22-Sep-2021 - Deutsches Krebsforschungszentrum - DKFZ

Bungled cell division drives cancer cells of childhood tumors to death

Cancer researchers have discovered a mechanism that can activate the self-destruction of cancer cells of childhood tumors

A drug combination already being tested in other cancers caused the cancer cells to accumulate errors in their genetic material in mice, causing the bone and soft tissue tumors to shrink in the laboratory. The scientists from the Hopp Children's Cancer Center Heidelberg (KiTZ), Heidelberg University Hospital (UKHD) and the German Cancer Research Center (DKFZ) also showed that a key molecule of cell division could be used as a new biomarker to select patients who would benefit from this therapy.

Normally, genetically degenerated cells are driven to suicide by a cellular program, preventing the development of cancer by their "voluntary" death. However, cancer cells manage to escape the so-called programmed cell death, also known as apoptosis, and continue to divide. Their unstable genetic material even gives them growth advantages and makes them resistant to therapy.

In contrast, in certain childhood cancers, such as Ewing sarcoma, the genome behaves remarkably quietly and few such genomic and chromosomal rearrangements are found. Ewing sarcomas are highly aggressive tumors that can form in bone or soft tissues and occur mainly in children and adolescents. "Many standard therapies fail, especially in this type of cancer, so new treatment options are urgently needed," says Thomas Grünewald, head of the Translational Pediatric Sarcoma Research Group at KiTZ and the department of the same name at DKFZ.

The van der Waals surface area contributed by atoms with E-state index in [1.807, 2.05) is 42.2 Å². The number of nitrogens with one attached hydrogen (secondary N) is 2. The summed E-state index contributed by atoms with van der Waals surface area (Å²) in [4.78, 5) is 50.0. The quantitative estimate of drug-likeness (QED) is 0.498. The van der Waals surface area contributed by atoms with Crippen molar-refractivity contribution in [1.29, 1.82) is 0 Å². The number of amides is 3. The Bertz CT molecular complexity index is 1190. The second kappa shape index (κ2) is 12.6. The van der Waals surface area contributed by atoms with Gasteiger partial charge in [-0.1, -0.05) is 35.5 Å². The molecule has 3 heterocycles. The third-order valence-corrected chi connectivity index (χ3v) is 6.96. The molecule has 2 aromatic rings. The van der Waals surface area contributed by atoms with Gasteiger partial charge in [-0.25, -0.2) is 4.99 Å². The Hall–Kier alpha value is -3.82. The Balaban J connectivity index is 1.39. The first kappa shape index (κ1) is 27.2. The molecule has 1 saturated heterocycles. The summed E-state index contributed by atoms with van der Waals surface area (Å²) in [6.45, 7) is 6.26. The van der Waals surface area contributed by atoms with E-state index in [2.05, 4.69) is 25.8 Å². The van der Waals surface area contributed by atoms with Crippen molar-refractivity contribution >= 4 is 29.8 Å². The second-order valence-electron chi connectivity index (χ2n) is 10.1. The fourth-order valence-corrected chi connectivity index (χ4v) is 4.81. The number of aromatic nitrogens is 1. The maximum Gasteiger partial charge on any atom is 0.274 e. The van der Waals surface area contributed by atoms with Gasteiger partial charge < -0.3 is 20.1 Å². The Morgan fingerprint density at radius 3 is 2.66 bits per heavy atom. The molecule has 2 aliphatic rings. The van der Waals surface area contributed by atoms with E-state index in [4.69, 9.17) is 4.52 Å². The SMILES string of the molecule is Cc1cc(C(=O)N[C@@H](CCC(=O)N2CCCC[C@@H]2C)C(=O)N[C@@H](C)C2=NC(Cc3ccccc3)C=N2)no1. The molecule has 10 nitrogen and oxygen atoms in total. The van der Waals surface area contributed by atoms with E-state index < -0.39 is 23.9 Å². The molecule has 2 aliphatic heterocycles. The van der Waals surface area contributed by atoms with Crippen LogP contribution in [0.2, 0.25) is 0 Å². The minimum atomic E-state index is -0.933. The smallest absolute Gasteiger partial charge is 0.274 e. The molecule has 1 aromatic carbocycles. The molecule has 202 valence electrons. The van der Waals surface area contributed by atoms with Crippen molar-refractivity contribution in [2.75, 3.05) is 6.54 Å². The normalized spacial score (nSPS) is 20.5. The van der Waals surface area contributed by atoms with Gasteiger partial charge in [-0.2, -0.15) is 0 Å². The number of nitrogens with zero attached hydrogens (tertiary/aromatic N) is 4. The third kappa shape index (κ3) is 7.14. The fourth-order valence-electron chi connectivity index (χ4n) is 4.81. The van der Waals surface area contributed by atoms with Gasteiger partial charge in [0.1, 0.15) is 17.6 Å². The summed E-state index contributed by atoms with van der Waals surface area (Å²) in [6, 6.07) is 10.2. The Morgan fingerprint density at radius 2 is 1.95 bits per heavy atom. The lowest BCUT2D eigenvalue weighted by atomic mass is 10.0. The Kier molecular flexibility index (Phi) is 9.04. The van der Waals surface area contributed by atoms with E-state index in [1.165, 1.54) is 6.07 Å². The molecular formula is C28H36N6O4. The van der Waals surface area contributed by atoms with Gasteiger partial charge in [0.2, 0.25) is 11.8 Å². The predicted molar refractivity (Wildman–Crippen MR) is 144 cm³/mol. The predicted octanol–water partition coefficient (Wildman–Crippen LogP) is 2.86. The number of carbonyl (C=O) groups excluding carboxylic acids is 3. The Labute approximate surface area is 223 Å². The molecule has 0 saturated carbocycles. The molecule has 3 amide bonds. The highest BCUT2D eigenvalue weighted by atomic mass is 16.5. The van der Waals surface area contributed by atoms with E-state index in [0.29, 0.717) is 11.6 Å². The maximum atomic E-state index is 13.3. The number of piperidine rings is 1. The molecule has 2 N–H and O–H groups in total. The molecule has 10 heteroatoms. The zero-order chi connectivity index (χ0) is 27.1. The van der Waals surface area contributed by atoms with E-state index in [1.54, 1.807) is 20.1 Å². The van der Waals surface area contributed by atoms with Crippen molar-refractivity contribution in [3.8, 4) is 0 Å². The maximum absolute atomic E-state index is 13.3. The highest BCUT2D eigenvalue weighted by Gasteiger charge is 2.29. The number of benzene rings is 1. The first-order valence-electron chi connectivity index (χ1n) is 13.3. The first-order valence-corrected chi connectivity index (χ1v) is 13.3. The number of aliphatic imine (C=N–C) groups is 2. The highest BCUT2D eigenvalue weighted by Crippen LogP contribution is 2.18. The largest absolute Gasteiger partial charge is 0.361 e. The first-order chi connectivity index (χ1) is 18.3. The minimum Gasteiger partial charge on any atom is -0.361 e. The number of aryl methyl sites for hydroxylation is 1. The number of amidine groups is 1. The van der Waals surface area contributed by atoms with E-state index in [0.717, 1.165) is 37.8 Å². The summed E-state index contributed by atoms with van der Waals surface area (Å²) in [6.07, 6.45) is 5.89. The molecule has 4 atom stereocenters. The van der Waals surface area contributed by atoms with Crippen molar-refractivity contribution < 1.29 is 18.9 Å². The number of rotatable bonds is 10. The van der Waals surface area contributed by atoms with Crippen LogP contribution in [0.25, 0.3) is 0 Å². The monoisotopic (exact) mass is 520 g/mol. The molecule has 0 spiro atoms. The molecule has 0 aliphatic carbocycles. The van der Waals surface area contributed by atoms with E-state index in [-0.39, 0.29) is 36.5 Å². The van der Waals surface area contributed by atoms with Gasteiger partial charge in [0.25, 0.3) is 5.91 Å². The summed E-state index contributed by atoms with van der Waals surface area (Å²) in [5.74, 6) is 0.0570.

Together with scientists from Ludwig-Maximilians-Universität (LMU) Munich and the German Consortium for Translational Cancer Research (DKTK), Grünewald's team looked for a way to take advantage of the genetic stability of childhood cancer cells to drive them to death. "Children's cancer cells still respond to programmed cell death signals. Our hope was therefore that we only had to cause enough chaos in the cells' genome for them to initiate their self-destruction," Grünewald explains.

The scientists had already targeted a suitable molecular weak point in earlier work: The protein PRC1. "PRC1 contributes to the stable division of tumor cells and is increasingly produced by a mutated cancer gene in Ewing sarcoma," explains the first author of the study, Jing Li, who intensively studied the molecular interaction of the mutated gene with PRC1.

By combining two inhibitors that are already being tested in clinical trials against other cancers, the scientists succeeded in specifically disrupting PRC1 activity and thus the cell division of the cancer cells. The newly formed cancer cells accumulated more hereditary defects and formed multiple sets of chromosomes, which led to a bizarre appearance and gave rise to cells with huge nuclei. Tumors with these "monster cells" shrank even if the cancer cells had previously become resistant to therapy, the study in mice showed. The abnormal cell division and uneven chromosome distribution caused the cells to get their apoptosis machinery working again. However, this was only the case in tumors with high levels of PRC1.

"Previous results actually initially suggested that the drug combination used here was rather unpromising in patients with Ewing sarcoma," says Grünewald. "The new data now give us hope that it may well be effective in patients with high PRC1 activity. It shows once again how important it is to adapt cancer therapies to the molecular background of the tumor. "The scientists now want to test whether the PRC1 level is suitable as a reliable biomarker with further investigations and, if successful, develop it further in a clinical trial.

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